Subcontract Everything But Your Soul!
My colleagues and I challenged 40 executive seminar participants to try and refute the following pointed statement: "Vertical integration is a failed strategy in today's fast changing environment. To survive, you must seriously and quickly consider subcontracting every task in the enterprise. It is virtually impossible to overdo subcontracting."
To our surprise, banker, travel agent, brewer, and retailer alike supported the notion. Our discussion produced a thoughtful list of subcontracting do's and don'ts.
1. Everyone's affected. Subcontracting is not just an "AT&T issue," as one manager put it. Globalization and U.S. entrepreneurism have created firms of all sizes that are capable of doing most any task. Information technology and growing "information highways" make it increasingly easy for firms to connect with one another. A $10 million company can seek out the best firm to perform a discreet task as easily as a $10 billion firm, although the subcontractor may only be a one-person show.
2. "Network managers." The company will increasingly resemble a shopping mall. The developer (you) thrives or shrivels based on the ability to attract—and hold—the best occupants. Successful big (and small) company bosses from Toledo to Taipei increasingly will be those who best manage networks of relationships with the most effective subcontractors—for plant watering, transportation management, or research.
3. Innovation is priority No.1. Subcontractors are often more efficient (see below). But the chief driver of subcontracting is the ceaseless pursuit of innovation. To infuse constant innovation into every function, you must gather a network of subcontractors/alliance partners from the most imaginative players available anywhere, whether they are large or minute. As one big-firm exec bluntly put it, "You draw on the world as a whole (for innovation), and are not dependent on your own brain-damaged company."
4. Source of efficiency. Smallish subcontractors frequently are the best at delivering a specialized service or product much more efficiently than you can. One line of reasoning says the efficiency results because you can drop the little subs when times are tough, pick them up again when things are OK. Such reasoning is a design for disaster—it's the antithesis of developing lasting and fruitful relationships. The greater cost efficiency of subcontractors usually is a byproduct of size: Because they are small, they are fast (which always saves big dough) and not heaped with overhead.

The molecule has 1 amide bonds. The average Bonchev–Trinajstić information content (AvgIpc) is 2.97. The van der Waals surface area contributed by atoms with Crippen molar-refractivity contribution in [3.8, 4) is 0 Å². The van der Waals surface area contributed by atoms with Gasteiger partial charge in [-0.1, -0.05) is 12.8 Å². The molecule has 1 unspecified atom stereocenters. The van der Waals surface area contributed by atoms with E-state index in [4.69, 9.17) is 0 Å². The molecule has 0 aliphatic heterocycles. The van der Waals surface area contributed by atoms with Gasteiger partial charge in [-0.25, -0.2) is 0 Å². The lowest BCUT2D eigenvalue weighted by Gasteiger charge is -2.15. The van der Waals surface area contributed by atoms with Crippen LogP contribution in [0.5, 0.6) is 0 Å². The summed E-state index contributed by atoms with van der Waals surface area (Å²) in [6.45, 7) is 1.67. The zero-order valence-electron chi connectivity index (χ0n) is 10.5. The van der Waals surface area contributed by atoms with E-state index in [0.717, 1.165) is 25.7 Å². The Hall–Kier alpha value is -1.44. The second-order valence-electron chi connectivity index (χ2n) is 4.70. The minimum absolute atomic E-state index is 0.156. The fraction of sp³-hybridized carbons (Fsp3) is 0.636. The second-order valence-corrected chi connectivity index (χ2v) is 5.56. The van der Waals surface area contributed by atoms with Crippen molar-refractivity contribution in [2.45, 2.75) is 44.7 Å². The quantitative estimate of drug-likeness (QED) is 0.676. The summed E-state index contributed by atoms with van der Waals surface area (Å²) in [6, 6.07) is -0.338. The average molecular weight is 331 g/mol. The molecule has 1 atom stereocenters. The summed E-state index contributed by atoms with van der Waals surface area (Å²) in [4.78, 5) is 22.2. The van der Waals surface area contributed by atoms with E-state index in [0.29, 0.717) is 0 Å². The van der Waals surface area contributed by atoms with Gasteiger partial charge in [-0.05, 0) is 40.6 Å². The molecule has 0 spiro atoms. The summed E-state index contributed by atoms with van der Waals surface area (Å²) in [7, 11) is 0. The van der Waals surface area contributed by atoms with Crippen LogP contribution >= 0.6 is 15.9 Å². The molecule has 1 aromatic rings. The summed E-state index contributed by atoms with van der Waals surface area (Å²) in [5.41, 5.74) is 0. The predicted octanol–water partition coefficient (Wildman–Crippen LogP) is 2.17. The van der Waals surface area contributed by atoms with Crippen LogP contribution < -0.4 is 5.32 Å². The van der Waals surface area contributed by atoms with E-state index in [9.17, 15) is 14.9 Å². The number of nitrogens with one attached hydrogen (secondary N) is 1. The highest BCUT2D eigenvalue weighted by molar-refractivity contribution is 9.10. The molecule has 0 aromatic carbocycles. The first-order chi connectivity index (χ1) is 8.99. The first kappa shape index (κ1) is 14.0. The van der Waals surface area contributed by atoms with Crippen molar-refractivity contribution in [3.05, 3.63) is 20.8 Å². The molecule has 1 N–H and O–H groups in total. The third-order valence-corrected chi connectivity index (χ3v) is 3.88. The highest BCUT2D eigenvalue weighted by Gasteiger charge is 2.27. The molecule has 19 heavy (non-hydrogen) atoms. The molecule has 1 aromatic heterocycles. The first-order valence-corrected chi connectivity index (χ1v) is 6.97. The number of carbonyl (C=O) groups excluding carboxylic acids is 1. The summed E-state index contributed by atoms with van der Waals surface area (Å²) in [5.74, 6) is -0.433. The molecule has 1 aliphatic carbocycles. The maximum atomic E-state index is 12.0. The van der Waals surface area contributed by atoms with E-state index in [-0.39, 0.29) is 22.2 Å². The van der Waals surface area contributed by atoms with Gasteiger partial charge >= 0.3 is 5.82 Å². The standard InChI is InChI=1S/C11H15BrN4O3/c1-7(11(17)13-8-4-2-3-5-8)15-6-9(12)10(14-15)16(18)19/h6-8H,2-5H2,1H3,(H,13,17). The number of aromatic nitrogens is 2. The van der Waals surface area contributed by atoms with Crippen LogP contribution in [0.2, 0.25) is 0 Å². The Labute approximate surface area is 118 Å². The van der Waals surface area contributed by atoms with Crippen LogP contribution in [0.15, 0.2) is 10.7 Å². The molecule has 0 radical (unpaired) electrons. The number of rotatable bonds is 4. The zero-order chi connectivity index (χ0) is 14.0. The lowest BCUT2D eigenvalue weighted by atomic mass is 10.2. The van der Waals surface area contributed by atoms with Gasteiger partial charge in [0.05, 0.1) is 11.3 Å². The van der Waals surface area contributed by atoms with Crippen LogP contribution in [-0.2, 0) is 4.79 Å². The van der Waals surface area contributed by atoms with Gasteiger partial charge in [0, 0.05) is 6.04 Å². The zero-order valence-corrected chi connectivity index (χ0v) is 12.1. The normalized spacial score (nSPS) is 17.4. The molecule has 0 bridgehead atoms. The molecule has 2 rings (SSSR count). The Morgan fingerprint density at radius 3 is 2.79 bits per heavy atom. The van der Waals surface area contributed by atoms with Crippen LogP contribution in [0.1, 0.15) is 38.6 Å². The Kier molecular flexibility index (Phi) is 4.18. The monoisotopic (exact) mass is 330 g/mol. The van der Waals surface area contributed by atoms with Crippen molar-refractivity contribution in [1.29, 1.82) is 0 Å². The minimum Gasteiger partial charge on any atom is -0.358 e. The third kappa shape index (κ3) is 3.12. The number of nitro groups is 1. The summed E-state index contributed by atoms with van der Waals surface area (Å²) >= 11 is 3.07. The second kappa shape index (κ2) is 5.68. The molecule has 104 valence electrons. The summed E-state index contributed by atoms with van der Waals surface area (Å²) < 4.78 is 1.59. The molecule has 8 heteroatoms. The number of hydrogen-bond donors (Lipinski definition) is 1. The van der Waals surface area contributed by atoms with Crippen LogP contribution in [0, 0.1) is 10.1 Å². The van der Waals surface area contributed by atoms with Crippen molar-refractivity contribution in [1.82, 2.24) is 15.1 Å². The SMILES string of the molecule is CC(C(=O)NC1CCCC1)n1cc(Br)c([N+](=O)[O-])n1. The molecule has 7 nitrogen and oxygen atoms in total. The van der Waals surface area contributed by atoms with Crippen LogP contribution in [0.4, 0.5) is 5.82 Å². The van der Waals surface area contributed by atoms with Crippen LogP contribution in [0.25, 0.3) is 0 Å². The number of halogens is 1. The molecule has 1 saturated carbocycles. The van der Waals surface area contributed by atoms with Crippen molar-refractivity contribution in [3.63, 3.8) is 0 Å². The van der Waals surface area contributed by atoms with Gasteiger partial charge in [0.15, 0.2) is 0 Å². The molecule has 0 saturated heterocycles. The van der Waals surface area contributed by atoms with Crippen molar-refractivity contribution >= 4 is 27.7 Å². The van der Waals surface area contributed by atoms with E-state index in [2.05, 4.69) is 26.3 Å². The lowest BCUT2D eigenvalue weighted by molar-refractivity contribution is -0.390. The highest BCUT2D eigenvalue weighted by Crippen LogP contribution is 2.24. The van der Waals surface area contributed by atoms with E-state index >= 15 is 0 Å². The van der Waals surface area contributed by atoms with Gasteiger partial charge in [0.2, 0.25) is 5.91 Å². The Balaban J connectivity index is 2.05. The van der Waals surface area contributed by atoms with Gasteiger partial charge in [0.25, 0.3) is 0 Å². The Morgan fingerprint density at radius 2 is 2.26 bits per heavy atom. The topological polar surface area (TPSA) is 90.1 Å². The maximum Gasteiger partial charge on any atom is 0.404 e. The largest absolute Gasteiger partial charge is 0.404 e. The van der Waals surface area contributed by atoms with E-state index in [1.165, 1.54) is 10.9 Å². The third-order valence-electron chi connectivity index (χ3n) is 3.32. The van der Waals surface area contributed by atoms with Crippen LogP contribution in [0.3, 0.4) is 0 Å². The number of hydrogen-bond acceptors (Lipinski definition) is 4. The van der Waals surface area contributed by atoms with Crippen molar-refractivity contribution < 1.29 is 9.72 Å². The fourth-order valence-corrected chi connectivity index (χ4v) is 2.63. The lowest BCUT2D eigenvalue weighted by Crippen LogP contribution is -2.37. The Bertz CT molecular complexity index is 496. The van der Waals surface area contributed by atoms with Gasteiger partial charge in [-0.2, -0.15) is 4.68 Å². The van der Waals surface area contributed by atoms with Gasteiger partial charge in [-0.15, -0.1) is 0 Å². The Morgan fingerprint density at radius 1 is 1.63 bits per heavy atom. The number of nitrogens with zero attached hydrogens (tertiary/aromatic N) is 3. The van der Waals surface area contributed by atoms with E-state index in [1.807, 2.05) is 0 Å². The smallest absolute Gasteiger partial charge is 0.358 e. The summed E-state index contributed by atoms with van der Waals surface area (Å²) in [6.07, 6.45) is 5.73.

5. Research and development. Surprisingly, research is one of the most vital areas for pursuing subcontracting. Consider proud Digital Equipment's recent top-of-the-line workstation offering: The brains (the microprocessors) are designed and produced by relatively small MIPS Computer of Sunnyvale, Calif. Then there's MCI: It makes nothing, but its R&D shop is tops at ferreting out and then integrating the most innovative research efforts of the most sophisticated subcontractors of any size, from anywhere.
6. "Insiderization." To be sure, you can lose control of subcontractors. Many do by following our characteristic adversarial ways of dealing with outsiders. The new arrangement demands "insider-ization," to quote a participant. Share virtually all information with subs. Invite them in numbers to strategic and social events. Train them in your habits. Understand their core values and insist that they buy into your core values, not just your legal staff's contract details. Motorola, Baldrige quality award winner in 1988, is demanding that subcontractors apply for the award—even if they provide services such as corporate travel management. British retailer Marks & Spencer has succeeded with the support of a loyal network of quality subcontractors. The subs join the elect when everything including their employee bathroom cleanliness matches M&S's beliefs.
7. "Prove it." Continued assessment of more and more subcontracting opportunities is a competitive necessity. Many firms have looked at "make/buy" choices for years. But they stack the deck with rigged bids. For instance, the in-house departments leave out overhead costs. The requisite new attitude: "I assume we can/should subcontract (whatever). Prove to me that in a fair fight we can't—or we will."
8. No limit. U.S. News and World Report recently claimed that 27 million Americans are working full- or part-time at home. That number is spurting. Subcontracting within subcontracting within subcontracting is the direction in which business is heading fast: "Every person as entrepreneur" is not so far-fetched as it might have sounded five years ago.
9. "Don't sub your soul." That piece of advice came from a senior Federal Express officer attending the seminar. Vision, purpose, core business logic—that is, soul—must stay intact, even though you let outsiders execute most pieces of it.
Many an issue remained unaddressed as our group adjourned. But all of us left with a heightened awareness of how much can be (and ought to be) subcontracted to the very best outfit for task. We also left with an awareness that there's a brand-new game to be played—a game that has no certain rules, but big stakes and big penalties for laggards.
(C) TPG Communications.
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